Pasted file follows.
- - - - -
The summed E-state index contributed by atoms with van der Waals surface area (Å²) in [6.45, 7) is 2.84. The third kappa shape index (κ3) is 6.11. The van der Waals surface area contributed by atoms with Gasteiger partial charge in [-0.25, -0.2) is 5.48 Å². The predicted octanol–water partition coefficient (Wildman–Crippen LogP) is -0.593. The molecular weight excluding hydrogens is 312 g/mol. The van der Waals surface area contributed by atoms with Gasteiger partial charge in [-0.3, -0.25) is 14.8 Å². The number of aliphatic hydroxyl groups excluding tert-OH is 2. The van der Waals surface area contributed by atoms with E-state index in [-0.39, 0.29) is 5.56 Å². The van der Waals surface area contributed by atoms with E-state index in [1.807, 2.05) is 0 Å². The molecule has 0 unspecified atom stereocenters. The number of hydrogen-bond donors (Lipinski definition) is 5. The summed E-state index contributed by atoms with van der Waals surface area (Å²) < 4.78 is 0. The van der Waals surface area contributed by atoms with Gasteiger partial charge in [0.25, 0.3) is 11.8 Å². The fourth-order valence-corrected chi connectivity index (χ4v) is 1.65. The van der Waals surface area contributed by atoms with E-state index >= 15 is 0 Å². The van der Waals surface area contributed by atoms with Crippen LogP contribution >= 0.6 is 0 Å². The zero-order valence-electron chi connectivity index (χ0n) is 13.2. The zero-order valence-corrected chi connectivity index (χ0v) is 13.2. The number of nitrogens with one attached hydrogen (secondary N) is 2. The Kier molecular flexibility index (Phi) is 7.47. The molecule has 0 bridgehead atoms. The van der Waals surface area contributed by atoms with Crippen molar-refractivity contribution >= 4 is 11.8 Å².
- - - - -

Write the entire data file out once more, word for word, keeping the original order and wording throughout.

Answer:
The summed E-state index contributed by atoms with van der Waals surface area (Å²) in [6.45, 7) is 2.84. The third kappa shape index (κ3) is 6.11. The van der Waals surface area contributed by atoms with Gasteiger partial charge in [-0.25, -0.2) is 5.48 Å². The predicted octanol–water partition coefficient (Wildman–Crippen LogP) is -0.593. The molecular weight excluding hydrogens is 312 g/mol. The van der Waals surface area contributed by atoms with Gasteiger partial charge in [-0.3, -0.25) is 14.8 Å². The number of aliphatic hydroxyl groups excluding tert-OH is 2. The van der Waals surface area contributed by atoms with E-state index in [-0.39, 0.29) is 5.56 Å². The van der Waals surface area contributed by atoms with E-state index in [1.807, 2.05) is 0 Å². The molecule has 0 unspecified atom stereocenters. The number of hydrogen-bond donors (Lipinski definition) is 5. The summed E-state index contributed by atoms with van der Waals surface area (Å²) < 4.78 is 0. The van der Waals surface area contributed by atoms with Gasteiger partial charge in [0.25, 0.3) is 11.8 Å². The fourth-order valence-corrected chi connectivity index (χ4v) is 1.65. The van der Waals surface area contributed by atoms with E-state index >= 15 is 0 Å². The van der Waals surface area contributed by atoms with Crippen LogP contribution >= 0.6 is 0 Å². The zero-order valence-electron chi connectivity index (χ0n) is 13.2. The zero-order valence-corrected chi connectivity index (χ0v) is 13.2. The number of nitrogens with one attached hydrogen (secondary N) is 2. The Kier molecular flexibility index (Phi) is 7.47. The molecule has 0 bridgehead atoms. The van der Waals surface area contributed by atoms with Crippen molar-refractivity contribution >= 4 is 11.8 Å².